Harvey Cushing's biography "The Life Of Sir William
Osler" (Oxford, 1925) says that Ellen Free Osler had
the spoons made. They had a Cornish cross for a handle
and came in three sizes for the 6 living children, 26
grandchildren and 21 great-grandchildren (volume 2, p.
72). Britton Vaughan Abbott was one of the descendents.
She was the daughter of Georgina Pickton Osler and
Alexander Crever Abbott.
Britton was born on 15 January
1897. Georgina Pickton Osler was the daughter of
Featherstone Osler, who was one of Ellen Free Osler's
sons and a brother of William Osler, making Britton a
great granddaughter. This information is from "The
Descendants of Edward Osler(1734-1786) of Falmouth"
which was compiled by Paul McFarland in London, England
in 1993. I could not find anything on the significance
of "one and all" and "MeorBasoheDheu". I hope this helps.
Congratulations on obtaining such an interesting item."
This information tells us that spoons were distributed
to many of the descendents. Since this item is engraved
"Britton Vaughn Abbott", I suspect that she was
the recipient of this particular spoon.
was a famous dentist: "The study of bacteriology was
instituted as a new course for third year dental
students in 1896. Alexander Crever Abbott, M.D., Dr.
P.H., Sc.D. (1860-1935), the Pepper Professor of Hygiene
and Director of the Laboratory of Hygiene at the
University of Pennsylvania, was hired as the course
A. C. Abbott was one of the three founding
fathers of the Society of American Bacteriologists (now
the American Society for Microbiology) at a meeting held
at Yale University Medical School (December 27-29,
1899). He was instrumental in creating the first
graduate course in public health in the United States.
Several of his seminal works were The Hygiene of
Transmissible Diseases and The Principles of
Bacteriology which became the text for the dental school
course. This was the first textbook on bacteriology in
the United States. In 1897 a laboratory for
bacteriological work was included in the newly
constructed Dental Hall."
I was unable to find any information about Britton
Vaughan Abbott's life or any further information on her
Ellen Free Osler also had three other children who
became very important in Canada.
Britton Bath Osler is recognized as one of Canada’s most
distinguished trial lawyers. As a prosecutor he was
involved in numerous murder trials including the
conviction of Louis Riel, "the father of Manitoba", on
charges of treason following the North-West Rebellion of
1885. Riel was viewed sympathetically in the French
speaking regions of Canada, and his execution had a
lasting influence on relations between the province of
Quebec and the English speaking provinces of Canada.
Riel remains one of the most complex, controversial, and
ultimately tragic figures in the history of Canada.
Featherstone Osler (Jr.) was called to the bar in 1860
and made a Judge of the Court of Common Pleas in 1879
and a Judge of the Court of Appeals in 1883. In 1880, he
had refused an appointment to the Supreme Court of
Canada because he didn't speak French. He retired from
the bench in 1910 and became president of the Toronto
General Trusts Corporation.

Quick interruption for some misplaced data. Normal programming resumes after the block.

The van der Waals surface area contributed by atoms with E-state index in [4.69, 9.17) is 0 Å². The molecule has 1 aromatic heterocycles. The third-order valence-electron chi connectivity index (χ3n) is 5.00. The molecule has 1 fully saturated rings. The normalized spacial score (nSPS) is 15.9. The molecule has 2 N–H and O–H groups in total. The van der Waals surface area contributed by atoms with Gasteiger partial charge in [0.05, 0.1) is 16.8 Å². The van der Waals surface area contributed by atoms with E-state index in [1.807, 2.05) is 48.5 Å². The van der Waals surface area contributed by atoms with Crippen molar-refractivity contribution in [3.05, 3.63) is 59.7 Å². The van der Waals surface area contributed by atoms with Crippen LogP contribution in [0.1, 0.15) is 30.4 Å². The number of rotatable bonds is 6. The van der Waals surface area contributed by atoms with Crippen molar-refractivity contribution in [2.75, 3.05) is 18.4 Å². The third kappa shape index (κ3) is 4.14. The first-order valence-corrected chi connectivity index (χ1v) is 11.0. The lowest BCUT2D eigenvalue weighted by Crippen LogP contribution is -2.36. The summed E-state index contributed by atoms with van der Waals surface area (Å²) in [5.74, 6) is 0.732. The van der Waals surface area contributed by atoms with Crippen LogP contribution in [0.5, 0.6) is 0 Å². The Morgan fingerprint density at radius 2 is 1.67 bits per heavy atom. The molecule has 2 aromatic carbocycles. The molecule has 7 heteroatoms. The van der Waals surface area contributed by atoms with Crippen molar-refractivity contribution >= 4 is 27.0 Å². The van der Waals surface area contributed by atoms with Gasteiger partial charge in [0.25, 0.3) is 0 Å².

Edmund Boyd Osler started his career as a clerk at the
Bank of Upper Canada, where he stayed until 1867, when
the bank failed, and then as an independent financier
and stockbroker with different partners. He was involved
with many railroad projects and became president of the
Ontario and Quebéc Railway and later also director of
the Canadian Pacific Railway. He was also director of
the Toronto General Trusts Company and the Canada
North-West Land Company, and president of the Dominion
Bank. From 1896 until 1917, Edmund Osler was
continuously re- elected to the House of Commons as a
Conservative from West Toronto.
A google search turned up the phrase "one
and all" in one of Dr. Osler's many speeches.
He said: "to you who hear me now, and to you who
may elsewhere read my words, to you who do our
greatest work labouring incessantly for small
rewards in towns and country places, to you the
more favoured ones who have special fields of
work, to you teachers and professors and
scientific workers, to one and all through the
length and breadth of the land, I give you a
single word as my parting commandment. It is not
hidden from thee, neither is it far off.
not in heaven that thou shouldst say, ‘Who shall
go up for us to heaven and bring it unto us that
we may hear it and do it?’ Neither is it beyond
the sea that thou shouldst say, ‘Who shall go
over the sea for us and bring it unto us, that
we may hear it and do it?’ But the word is very
nigh unto thee, in thy mouth and in thy heart,
that thou mayest do it [Dr. Osler is quoting
Deuteronomy] - charity."
I have not been able to determine conclusively
why the phrase "one and all" was used on a spoon
commemorating Mrs. Osler's centennial birthday
party, but assume that it was related to Sir
William Osler's relationship with Walt Whitman,
the famous poet.
The phrase, "one and all"
was also used by Walt Whitman in his most
important work, "Leaves of Grass": "The city
sleeps and the country sleeps, the living sleep
for their time, the dead sleep for their time,
the old husband sleeps by his wife and the young
husband sleeps by his wife; and these tend
inward to me, and I tend outward to them, and
such as it is to be of these more or less I am,
and of these one and all I weave the song of
I do not think this is co-incidental as Dr. Osler
was one of Walt Whitman's doctors and owned a signed
copy of "Leaves of Grass". According to Phillip
W. Leon in a treatise about an unfinished manuscript Dr.
Osler was preparing concerning his relationship with
Walt Whitman he stated: "William Osler served as one of
Walt Whitman's physicians from 1884, when he moved to
Philadelphia to become Professor of Medicine at the
University of Pennsylvania, until 1889, when he left
Philadelphia for Baltimore. Osler was introduced to
Whitman by a mutual friend, Dr. Richard Maurice Bucke,
Whitman's avid disciple and biographer. After his stroke
of 1873, Whitman suffered from recurrent episodes of
illness (perhaps small strokes?).
Osler first paid a
call to Whitman's home in Camden at Bucke's request and
subsequently visited him on numerous occasions." Mr.
Leon also wrote "Whitman respected Osler, but did not
particularly like his sunny, optimistic bedside manner.
Osler respected Whitman, but for the most part did not
like his poetry. (Leon, however, discovered some